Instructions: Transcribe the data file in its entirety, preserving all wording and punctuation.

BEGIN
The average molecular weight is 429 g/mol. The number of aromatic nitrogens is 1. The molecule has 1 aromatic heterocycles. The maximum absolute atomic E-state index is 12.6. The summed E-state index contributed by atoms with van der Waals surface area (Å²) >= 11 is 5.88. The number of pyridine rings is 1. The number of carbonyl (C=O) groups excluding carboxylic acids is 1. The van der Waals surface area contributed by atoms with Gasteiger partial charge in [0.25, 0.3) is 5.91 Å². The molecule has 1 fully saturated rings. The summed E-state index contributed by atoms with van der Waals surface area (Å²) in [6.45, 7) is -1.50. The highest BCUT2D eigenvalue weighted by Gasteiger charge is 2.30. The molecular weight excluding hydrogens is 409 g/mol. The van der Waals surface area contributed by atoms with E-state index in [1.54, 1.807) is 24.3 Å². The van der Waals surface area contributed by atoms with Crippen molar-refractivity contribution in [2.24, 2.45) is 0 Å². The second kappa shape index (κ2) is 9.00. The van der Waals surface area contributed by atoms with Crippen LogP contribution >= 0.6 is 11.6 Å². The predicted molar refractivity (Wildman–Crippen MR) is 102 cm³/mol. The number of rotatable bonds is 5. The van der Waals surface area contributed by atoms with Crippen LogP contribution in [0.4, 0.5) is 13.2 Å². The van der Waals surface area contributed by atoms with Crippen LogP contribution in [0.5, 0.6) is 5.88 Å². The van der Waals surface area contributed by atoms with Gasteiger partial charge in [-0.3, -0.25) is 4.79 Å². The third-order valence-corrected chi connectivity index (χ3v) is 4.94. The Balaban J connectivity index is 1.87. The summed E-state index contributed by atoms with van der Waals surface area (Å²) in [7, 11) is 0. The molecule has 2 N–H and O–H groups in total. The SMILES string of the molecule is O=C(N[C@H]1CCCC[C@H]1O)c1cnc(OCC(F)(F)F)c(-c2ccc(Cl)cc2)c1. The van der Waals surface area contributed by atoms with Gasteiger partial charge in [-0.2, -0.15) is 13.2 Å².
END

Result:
The average molecular weight is 429 g/mol. The number of aromatic nitrogens is 1. The molecule has 1 aromatic heterocycles. The maximum absolute atomic E-state index is 12.6. The summed E-state index contributed by atoms with van der Waals surface area (Å²) >= 11 is 5.88. The number of pyridine rings is 1. The number of carbonyl (C=O) groups excluding carboxylic acids is 1. The van der Waals surface area contributed by atoms with Gasteiger partial charge in [0.25, 0.3) is 5.91 Å². The molecule has 1 fully saturated rings. The summed E-state index contributed by atoms with van der Waals surface area (Å²) in [6.45, 7) is -1.50. The highest BCUT2D eigenvalue weighted by Gasteiger charge is 2.30. The molecular weight excluding hydrogens is 409 g/mol. The van der Waals surface area contributed by atoms with E-state index in [1.54, 1.807) is 24.3 Å². The van der Waals surface area contributed by atoms with Crippen molar-refractivity contribution in [2.24, 2.45) is 0 Å². The second kappa shape index (κ2) is 9.00. The van der Waals surface area contributed by atoms with Crippen LogP contribution >= 0.6 is 11.6 Å². The predicted molar refractivity (Wildman–Crippen MR) is 102 cm³/mol. The number of rotatable bonds is 5. The van der Waals surface area contributed by atoms with Crippen LogP contribution in [0.4, 0.5) is 13.2 Å². The van der Waals surface area contributed by atoms with Crippen LogP contribution in [0.5, 0.6) is 5.88 Å². The van der Waals surface area contributed by atoms with Gasteiger partial charge in [-0.3, -0.25) is 4.79 Å². The third-order valence-corrected chi connectivity index (χ3v) is 4.94. The Balaban J connectivity index is 1.87. The summed E-state index contributed by atoms with van der Waals surface area (Å²) in [7, 11) is 0. The molecule has 2 N–H and O–H groups in total. The SMILES string of the molecule is O=C(N[C@H]1CCCC[C@H]1O)c1cnc(OCC(F)(F)F)c(-c2ccc(Cl)cc2)c1. The van der Waals surface area contributed by atoms with Gasteiger partial charge in [-0.2, -0.15) is 13.2 Å².